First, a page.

By James DeRuvo (doddleNEWS)
In many ways, Orson Welles is like General George Patton. A wunderkind in his field, he is the inspiration to some, a pariah to others. But there’s no denying the impact both men left on the world. But while General Patton’s legacy belongs to world history, and his final acts as a military commander are legendary, Welles’ final work has languished uncompleted and nearly forgotten, until now. But now, Netflix has bought the rights to distribute The Other Side of the Wind.
The film has sat uncompleted since Welles’ died in 1985, and for the last thirty years, Welles’ devotees like director Peter Bogdanovich and Producer Frank Marshall have worked to complete the film based on the script, final edited reels, and Welles’ copious notes. But you could make a movie based on the saga of that effort.
For 30 years The Other Side of the Wind has been in and out of court with legal battles. The French film lab who housed the negatives went bankrupt, and the film itself vanished for years. Marshall, Bogdanovich, and filmmaker Filip Rhymsa searched for five years to find it. And after finally recovering all the negatives and notes, they didn’t know if they could raise the $2 million needed to finally bring Welles’ final film to the screen.
“I thought, isn’t there another way. Hasn’t this film suffered enough? It’s like a lost Picaso lost in a closet somewhere.” – Filip Rhymsa
Marshall and Rhymsa turned to crowdfunding with an Indiegogo campaign in 2015 in the hopes of bringing what many call “The Holy Grail of filmmaking” across the finish line. But after first falling short of the original goal of two million dollars, they revised the goal to half that, and relaunched the campaign.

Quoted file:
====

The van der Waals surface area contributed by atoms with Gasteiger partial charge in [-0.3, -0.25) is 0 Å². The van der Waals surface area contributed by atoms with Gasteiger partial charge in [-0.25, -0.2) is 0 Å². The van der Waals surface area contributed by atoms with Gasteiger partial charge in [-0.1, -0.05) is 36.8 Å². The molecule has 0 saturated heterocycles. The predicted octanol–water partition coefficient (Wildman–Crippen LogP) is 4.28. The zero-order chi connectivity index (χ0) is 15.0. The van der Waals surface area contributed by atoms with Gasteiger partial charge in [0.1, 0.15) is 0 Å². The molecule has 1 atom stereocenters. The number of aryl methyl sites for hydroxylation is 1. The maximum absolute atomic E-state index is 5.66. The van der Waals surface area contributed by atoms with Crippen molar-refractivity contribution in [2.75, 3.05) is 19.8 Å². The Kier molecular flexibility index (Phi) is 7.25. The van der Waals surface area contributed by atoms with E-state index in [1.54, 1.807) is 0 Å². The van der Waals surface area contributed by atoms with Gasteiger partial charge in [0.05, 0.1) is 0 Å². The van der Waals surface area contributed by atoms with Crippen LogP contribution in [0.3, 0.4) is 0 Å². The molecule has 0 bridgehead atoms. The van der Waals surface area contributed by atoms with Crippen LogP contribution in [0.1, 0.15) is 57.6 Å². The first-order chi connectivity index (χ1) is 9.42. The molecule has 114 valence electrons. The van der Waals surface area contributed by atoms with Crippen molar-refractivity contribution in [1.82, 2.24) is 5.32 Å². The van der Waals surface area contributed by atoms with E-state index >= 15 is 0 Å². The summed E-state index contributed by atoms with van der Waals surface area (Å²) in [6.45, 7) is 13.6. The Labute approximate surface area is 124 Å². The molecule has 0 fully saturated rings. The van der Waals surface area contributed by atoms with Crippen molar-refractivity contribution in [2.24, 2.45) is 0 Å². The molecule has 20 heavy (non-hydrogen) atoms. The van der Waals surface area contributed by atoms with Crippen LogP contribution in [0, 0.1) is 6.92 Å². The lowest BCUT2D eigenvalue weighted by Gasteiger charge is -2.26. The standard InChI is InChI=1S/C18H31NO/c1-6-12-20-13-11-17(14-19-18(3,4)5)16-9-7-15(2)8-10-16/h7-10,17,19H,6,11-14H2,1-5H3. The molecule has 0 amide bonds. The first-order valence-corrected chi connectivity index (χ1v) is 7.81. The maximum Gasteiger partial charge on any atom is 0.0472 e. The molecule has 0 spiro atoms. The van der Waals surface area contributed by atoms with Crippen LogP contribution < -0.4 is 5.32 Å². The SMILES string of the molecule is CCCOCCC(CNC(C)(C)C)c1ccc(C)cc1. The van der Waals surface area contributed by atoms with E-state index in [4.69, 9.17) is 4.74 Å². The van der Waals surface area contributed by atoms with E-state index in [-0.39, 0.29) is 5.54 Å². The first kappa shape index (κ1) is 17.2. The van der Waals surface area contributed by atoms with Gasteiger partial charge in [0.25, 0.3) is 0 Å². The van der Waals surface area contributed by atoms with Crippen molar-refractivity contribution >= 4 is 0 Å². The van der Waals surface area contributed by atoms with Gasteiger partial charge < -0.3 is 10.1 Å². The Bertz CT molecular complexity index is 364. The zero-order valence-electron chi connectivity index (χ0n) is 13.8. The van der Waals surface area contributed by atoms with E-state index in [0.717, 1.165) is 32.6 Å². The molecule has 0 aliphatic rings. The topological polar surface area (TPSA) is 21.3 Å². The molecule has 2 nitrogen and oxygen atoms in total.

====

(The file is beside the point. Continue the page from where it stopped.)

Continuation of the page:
But time would have one last laugh, as even with both Marshall and Bogdanovich signed on as producers to the project, the campaign was only able to raise 40% of that revised goal. It’s as if Welles’ star had dulled to the point that no one could see his shadow.
And that’s where things sat until Netflix Chief Content Officer Ted Sarandos came calling, and the streaming company has put up the remainder of the funds to finish the project and will stream it for the world to see. It makes sense. So many projects that were once deemed dead before their time, have been resurrected thanks to the bold content vision of Netflix. It’s a modern Phoenix that raises doomed projects from the ashes for one last moment in the sun.
“Like so many others who grew up worshipping the craft and vision of Orson Welles, this is a dream come true,” said Sarandos, in a statement released by the company. “The promise of being able to bring to the world this unfinished work of Welles with his true artistic intention intact, is a point of pride for me and for Netflix. Cinephiles and film enthusiasts around the world will experience the magic of Orson Welles once again or for the very first time.”
“I can’t quite believe it, but after 40 years of trying, I am so very grateful for the passion and perseverance from Netflix that has enabled us to, at long last, finally get into the cutting room to finish Orson’s last picture.” – Frank Marshall
Currently, all of the surviving negatives have been shipped to Los Angeles and work as begun on scanning, cleaning up and editing The Other Side of the Wind, and we’ll finally get to see Welles’ swan song completed. In many ways, the tale kind of mirrors Welles’ infamous words as a spokesman for Paul Masson wines. “We will serve no wine before its time.” Well, the time is now for The Other Side of the Wind, and it’s one heck of a (belated) 100th birthday present.